We stayed in a "remote" cottage tucked away amid acres of coffee and spice plantations. It was very quiet and unspoilt and tranquil with beautiful blue skies, crisp cool (roughly 65 F) breeze and small cotton-wool clouds sailing high.
We passed through mile after mile of tall slim silver oaks encircled by pepper-vines; shiny dark green coffee leaves (walking through coffee plantations is delightful: the bushes need shade so they are surrounded by trees containing interesting bird and insectlife and you have sunlight filtering through the branches); rubber trees with taps on the bark; orange and lemon groves; cardamom, bay-leaf and other spice trees - all very beautiful and fragrant. Add to this the pale blue hills visible everywhere on the horizon. We trekked through the "reserve" forest to the (river) Cauvery and spotted clumps of fungi (most of em poisonous and unedible) and spoor of elephant, bison and wild boar. My mom, the amateur botanist, had a ball.
On the way back, we stopped at Bylekuppa, one of two Tibetan settlements in the state. It's a dusty little hamlet with a curious mix of South Indian and Himalayan architecture and culture. In many ways it was your typical village with scraggly rows of houses with whitewashed walls, red-tiled roofs, concrete floors, bouganvillae creepers, banana and papaya trees in the yard. But then there were the lamaseries (monasteries) built Tibetan style with gates and walls painted a bright red, their inner sanctums lined with walls of placid Buddhas and the acrid smell of butter lamps; dozens of monks of all ages in vermillon and ochre colored robes (the younguns were very cute); stupas with spinning prayer drums being circled by elderly men and women twirling prayer-wheels (gains one merit, they explained); Tibetan script--I'd never really noticed it before--on signs; prayer flags fluttering in the breeze from every street corner; "Boycott Chinese Goods" signs; tea-shops with Tibetan food and Hindi film music blaring from the stereo...the local souvenir shop carried "Chicago Bulls 3-peat" shirts.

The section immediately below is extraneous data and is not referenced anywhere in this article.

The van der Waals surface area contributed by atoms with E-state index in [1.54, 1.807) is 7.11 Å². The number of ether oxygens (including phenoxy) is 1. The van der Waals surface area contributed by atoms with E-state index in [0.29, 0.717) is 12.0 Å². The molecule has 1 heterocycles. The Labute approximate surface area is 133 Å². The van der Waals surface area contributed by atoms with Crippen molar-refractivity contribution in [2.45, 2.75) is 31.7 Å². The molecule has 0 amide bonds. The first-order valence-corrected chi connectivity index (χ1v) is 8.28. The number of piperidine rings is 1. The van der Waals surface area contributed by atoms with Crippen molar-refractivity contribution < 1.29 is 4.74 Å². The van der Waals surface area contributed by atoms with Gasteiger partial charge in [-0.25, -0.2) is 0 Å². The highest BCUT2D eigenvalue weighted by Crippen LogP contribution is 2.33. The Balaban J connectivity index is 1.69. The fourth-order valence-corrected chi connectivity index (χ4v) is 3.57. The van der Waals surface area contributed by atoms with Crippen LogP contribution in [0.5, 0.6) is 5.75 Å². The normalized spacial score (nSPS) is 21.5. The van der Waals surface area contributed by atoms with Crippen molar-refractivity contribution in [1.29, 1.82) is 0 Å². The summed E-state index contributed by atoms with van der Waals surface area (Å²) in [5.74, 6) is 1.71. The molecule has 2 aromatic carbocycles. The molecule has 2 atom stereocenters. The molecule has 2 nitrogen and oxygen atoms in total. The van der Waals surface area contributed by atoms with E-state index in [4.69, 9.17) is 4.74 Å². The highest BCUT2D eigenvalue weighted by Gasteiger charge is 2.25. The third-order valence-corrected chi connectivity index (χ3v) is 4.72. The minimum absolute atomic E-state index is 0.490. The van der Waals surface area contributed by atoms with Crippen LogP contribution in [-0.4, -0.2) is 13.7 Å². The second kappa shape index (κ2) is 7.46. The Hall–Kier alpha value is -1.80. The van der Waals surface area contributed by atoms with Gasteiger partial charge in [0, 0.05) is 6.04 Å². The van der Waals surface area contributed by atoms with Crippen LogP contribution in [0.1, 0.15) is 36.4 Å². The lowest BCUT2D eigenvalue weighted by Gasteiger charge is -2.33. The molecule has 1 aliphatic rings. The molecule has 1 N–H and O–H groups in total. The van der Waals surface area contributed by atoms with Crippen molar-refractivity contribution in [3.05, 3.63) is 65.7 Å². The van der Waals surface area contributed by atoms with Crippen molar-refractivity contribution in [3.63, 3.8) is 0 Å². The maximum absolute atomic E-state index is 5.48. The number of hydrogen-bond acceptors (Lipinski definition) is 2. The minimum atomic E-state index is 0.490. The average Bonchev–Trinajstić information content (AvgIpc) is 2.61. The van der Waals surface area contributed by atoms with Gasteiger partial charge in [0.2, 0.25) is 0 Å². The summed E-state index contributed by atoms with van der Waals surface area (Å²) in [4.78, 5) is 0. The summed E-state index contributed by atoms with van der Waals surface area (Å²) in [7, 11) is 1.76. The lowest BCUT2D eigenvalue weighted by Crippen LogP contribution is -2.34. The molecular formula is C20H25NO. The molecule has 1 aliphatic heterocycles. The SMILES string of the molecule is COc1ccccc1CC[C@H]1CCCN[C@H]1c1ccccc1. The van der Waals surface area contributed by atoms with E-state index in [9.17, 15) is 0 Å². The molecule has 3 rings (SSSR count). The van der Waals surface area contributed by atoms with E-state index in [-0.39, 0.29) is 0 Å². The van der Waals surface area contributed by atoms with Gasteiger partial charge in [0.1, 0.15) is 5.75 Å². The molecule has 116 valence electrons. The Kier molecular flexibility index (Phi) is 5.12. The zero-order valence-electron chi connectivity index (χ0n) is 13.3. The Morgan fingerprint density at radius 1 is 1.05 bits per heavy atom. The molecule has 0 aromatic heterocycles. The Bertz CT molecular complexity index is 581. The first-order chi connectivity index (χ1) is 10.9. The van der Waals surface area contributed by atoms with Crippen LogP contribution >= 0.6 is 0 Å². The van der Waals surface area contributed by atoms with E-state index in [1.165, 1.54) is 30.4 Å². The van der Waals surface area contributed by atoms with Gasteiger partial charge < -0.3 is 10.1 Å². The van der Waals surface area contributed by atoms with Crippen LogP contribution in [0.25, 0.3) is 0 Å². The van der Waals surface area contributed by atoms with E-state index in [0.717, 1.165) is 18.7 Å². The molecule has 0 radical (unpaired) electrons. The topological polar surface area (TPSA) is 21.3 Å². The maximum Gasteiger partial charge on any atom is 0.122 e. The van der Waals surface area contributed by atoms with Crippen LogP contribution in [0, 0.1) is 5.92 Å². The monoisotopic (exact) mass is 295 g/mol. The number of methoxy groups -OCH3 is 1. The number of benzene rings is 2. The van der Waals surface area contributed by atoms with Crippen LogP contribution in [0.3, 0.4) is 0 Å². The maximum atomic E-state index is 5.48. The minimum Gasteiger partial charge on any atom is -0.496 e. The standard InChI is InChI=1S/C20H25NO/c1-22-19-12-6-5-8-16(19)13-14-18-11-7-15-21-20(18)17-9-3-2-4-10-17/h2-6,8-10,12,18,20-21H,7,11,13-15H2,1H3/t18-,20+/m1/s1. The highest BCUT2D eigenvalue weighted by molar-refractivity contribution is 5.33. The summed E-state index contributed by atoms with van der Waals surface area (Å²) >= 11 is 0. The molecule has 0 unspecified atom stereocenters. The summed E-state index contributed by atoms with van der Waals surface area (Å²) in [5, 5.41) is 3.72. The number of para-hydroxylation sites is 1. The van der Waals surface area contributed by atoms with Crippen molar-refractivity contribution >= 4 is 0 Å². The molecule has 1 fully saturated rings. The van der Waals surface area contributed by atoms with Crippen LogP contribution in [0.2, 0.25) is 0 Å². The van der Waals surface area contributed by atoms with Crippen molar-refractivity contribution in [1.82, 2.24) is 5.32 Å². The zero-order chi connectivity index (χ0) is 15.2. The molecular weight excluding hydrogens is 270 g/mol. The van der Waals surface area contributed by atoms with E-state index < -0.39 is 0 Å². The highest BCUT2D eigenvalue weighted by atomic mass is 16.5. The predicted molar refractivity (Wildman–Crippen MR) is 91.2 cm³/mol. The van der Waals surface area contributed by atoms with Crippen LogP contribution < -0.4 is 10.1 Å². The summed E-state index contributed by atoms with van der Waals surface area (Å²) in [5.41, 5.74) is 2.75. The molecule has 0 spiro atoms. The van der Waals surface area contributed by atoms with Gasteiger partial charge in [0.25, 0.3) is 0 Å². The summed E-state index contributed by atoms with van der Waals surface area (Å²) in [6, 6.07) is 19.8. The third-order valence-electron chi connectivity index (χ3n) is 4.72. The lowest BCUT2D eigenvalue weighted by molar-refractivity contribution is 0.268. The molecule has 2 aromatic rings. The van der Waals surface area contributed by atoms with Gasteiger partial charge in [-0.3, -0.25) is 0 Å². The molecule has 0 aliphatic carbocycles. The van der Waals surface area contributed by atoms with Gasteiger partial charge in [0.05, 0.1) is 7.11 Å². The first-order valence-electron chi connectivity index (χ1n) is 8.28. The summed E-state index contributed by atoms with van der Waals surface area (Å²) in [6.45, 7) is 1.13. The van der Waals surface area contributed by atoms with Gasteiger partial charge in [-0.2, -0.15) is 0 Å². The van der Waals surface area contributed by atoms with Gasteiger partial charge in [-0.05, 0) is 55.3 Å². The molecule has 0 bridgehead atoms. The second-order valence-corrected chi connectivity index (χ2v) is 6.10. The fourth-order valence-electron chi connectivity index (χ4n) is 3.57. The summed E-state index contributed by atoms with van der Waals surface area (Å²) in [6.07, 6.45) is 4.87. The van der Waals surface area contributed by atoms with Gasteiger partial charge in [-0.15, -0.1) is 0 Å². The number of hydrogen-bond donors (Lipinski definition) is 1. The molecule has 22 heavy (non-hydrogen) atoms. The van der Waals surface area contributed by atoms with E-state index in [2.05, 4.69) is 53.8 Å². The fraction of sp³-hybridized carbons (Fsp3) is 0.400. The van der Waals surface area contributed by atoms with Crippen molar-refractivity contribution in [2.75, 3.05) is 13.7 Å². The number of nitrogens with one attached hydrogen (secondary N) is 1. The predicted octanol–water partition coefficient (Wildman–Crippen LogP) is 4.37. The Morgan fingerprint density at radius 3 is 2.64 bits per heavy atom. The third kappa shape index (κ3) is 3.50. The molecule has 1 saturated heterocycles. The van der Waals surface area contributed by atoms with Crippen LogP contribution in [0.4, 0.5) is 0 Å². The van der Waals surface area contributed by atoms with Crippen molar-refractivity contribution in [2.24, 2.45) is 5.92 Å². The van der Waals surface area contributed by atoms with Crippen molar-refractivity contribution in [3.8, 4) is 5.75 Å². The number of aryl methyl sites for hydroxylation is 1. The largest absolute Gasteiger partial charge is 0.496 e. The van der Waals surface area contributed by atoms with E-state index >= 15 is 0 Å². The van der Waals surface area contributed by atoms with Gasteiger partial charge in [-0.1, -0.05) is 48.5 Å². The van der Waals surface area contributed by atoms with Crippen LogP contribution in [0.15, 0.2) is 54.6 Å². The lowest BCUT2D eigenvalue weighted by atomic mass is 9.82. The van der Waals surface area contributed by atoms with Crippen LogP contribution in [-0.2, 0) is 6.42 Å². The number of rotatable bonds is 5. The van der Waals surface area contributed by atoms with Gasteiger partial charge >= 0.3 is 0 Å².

I scanned the passing faces for signs of, I dunno, resentment, hardship, discontent, despondence, but couldn't make out much beyond a noticeable sunburn. It must have been quite an adjustment for the original refugees leaving their mountain home for the dusty plains of Karnataka. Two generations of Tibetans have grown up here with few firsthand memories of their homeland.
In the Cultural Imperialism department, I knew that NBA games were broadcast all over the world and that da Bulls were the favorite team of everyone from Venezuela to Vanuatu. Imagine my surprise (and disgust) at finding the NCAA championships (both basketball and football) being followed there. yuk.
One of the cable companies had recently begun airing some soaps and sitcoms with Hindi voiceovers to the amusement and derision of many. (Hindi isn't very popular or widely understood in the south.) Watching The Simpsons in hindi was a hoot and had me ROFLing. No celebrity voices tho', none that I could recognize anyway. Guess they didn't know how to translate buttmunch...Beavis and Butthead was on in the original English.
Did I mention how much I ate?